Before being considered for additional inhaled xenon therapy via the breathing gas mixture, the infant would need to meet further additional entry criteria (all must be met):

  1. Intubated, ventilated, sedated, being cooled
  2. ≤ 5 hours old
  3. Any seizures under control
  4. Weight > 2nd centile for gestational age
  5. Stable cardiovascular parameters; Mean arterial pressure >40mmHg.
  6. Oxygen requirement via mechanical ventilator ≤ 40%.
  7. Positive End Expiratory Pressure (PEEP) requirement ≤ 6cm H2O
  8. Arterial pCO2 within acceptable range (<7kPa)
  9. Absence of major congenital abnormalities, imperforate anus and in particular any bowel obstruction, congenital abnormalities suggestive of chromosomal anomaly or other syndromes that include brain dysgenesis. Congenital syndromes affecting the brain should be excluded when diagnosed.

Exclusion criteria for cooling in the CoolXenon2 study

  1. Infants expected to be greater than 3 hours of age at the time of starting cooling treatment.
  2. Futility. Where prognosis is considered to be hopeless e.g. no cardiac output for 20 minutes.
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Please refer to this study by its identifier: NCT01545271

United Kingdom
St Michael's Hospital
Bristol, Avon, United Kingdom, BS2 8EG
Sponsors and Collaborators
University Hospitals Bristol NHS Foundation Trust
University of Bristol
Principal Investigator: Marianne Thoresen, Professor University of Bristol
  More Information

Publications automatically indexed to this study by Identifier (NCT Number):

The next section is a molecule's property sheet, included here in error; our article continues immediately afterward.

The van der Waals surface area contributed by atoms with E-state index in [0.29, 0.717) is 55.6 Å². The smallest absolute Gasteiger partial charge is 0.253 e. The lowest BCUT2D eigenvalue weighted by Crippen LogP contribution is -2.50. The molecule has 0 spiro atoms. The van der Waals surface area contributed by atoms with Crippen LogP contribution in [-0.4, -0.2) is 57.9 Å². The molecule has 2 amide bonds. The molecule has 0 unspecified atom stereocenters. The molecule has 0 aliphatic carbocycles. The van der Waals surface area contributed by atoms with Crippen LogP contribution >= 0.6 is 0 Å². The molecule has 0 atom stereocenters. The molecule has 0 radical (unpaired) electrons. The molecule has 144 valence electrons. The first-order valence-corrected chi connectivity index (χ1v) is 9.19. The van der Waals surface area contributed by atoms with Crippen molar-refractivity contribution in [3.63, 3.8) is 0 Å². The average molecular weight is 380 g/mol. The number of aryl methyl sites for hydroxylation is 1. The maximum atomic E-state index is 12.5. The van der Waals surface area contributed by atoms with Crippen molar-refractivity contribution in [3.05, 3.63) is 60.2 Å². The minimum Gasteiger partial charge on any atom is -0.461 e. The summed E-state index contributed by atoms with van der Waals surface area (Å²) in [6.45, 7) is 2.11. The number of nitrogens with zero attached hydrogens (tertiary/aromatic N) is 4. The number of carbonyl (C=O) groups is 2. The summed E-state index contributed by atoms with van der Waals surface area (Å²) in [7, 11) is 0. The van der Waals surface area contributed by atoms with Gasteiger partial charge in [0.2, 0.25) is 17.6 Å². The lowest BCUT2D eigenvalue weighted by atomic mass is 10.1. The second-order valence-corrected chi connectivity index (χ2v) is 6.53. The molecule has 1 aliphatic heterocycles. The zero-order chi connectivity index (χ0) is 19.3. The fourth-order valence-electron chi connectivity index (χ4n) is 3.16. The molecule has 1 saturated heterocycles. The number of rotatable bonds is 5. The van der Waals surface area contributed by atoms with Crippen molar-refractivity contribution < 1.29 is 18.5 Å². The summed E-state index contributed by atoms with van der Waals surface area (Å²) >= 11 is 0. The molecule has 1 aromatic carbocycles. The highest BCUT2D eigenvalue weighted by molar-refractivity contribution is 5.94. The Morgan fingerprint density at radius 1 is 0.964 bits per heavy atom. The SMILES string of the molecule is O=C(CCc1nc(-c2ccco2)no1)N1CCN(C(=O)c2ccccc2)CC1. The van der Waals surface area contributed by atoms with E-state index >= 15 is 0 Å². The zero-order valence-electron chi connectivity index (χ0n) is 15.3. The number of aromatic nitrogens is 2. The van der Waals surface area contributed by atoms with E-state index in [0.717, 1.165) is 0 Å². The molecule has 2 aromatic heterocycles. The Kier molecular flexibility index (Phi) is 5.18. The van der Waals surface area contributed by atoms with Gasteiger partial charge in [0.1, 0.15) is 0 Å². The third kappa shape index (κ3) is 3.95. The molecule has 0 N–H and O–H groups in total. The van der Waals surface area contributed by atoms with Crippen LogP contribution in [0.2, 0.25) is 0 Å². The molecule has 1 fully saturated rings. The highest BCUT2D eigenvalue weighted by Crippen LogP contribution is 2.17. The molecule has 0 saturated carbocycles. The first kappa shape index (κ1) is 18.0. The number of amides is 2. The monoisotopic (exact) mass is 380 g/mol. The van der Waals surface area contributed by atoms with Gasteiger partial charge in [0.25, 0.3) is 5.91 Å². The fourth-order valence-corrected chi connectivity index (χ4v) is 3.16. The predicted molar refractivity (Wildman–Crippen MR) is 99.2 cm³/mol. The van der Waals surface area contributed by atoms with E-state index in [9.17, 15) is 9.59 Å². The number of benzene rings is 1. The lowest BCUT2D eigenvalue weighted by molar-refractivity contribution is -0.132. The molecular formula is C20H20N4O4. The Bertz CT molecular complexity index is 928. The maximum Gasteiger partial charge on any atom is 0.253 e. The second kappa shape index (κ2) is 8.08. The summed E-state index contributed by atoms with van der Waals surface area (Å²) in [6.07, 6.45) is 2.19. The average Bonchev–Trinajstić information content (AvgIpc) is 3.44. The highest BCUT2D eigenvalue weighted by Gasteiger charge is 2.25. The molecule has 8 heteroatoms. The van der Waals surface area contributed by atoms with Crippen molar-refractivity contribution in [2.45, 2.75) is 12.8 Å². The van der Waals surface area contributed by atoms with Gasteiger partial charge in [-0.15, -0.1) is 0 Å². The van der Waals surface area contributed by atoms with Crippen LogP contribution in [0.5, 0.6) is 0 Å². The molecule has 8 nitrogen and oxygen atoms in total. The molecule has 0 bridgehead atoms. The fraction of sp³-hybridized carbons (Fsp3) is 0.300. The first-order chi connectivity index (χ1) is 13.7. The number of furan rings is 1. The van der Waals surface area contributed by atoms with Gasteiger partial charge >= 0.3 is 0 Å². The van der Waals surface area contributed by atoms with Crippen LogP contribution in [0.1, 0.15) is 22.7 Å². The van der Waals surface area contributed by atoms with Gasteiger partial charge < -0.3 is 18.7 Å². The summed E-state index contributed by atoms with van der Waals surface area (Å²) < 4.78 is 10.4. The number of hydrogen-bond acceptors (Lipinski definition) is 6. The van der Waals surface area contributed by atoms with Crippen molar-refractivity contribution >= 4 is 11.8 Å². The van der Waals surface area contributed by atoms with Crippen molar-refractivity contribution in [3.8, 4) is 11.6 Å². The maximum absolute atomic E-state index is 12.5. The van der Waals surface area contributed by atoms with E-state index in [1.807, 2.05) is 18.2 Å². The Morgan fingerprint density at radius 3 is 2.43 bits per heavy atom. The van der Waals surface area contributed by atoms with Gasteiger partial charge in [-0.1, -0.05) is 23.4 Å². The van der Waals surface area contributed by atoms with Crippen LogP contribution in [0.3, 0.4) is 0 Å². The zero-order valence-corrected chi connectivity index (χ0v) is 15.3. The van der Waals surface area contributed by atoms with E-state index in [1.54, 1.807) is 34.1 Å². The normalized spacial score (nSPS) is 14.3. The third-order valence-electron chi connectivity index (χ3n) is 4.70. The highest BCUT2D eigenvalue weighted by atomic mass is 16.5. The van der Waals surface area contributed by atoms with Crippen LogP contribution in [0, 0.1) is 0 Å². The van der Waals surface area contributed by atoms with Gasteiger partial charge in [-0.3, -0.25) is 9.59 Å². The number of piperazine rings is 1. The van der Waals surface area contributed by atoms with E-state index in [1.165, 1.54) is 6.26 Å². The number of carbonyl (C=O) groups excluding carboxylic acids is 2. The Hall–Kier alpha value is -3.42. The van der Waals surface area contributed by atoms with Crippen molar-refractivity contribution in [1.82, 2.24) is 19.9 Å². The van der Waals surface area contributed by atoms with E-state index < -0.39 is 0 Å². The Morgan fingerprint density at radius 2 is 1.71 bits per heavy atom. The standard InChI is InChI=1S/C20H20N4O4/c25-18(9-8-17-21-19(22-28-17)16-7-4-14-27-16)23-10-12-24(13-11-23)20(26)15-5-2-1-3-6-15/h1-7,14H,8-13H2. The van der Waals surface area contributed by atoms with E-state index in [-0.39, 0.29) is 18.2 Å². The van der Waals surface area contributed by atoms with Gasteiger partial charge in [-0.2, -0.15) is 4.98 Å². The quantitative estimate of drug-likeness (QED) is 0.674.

Responsible Party: University Hospitals Bristol NHS Foundation Trust Identifier: NCT01545271     History of Changes
Other Study ID Numbers: CH/2011/3799  2011-005397-34  12/SW/0010 
Study First Received: February 29, 2012
Last Updated: October 30, 2014
Health Authority: United Kingdom: Medicines and Healthcare Products Regulatory Agency
United Kingdom: National Health Service
United Kingdom: Research Ethics Committee

Keywords provided by University Hospitals Bristol NHS Foundation Trust:
Hypoxic Ischemic Encephalopathy

Additional relevant MeSH terms:
Brain Injuries
Brain Diseases
Brain Ischemia
Hypoxia-Ischemia, Brain
Central Nervous System Diseases
Nervous System Diseases
Craniocerebral Trauma
Trauma, Nervous System
Wounds and Injuries
Cerebrovascular Disorders
Vascular Diseases
Cardiovascular Diseases
Hypoxia, Brain
Anesthetics, Inhalation
Anesthetics, General
Central Nervous System Depressants
Physiological Effects of Drugs processed this record on October 25, 2016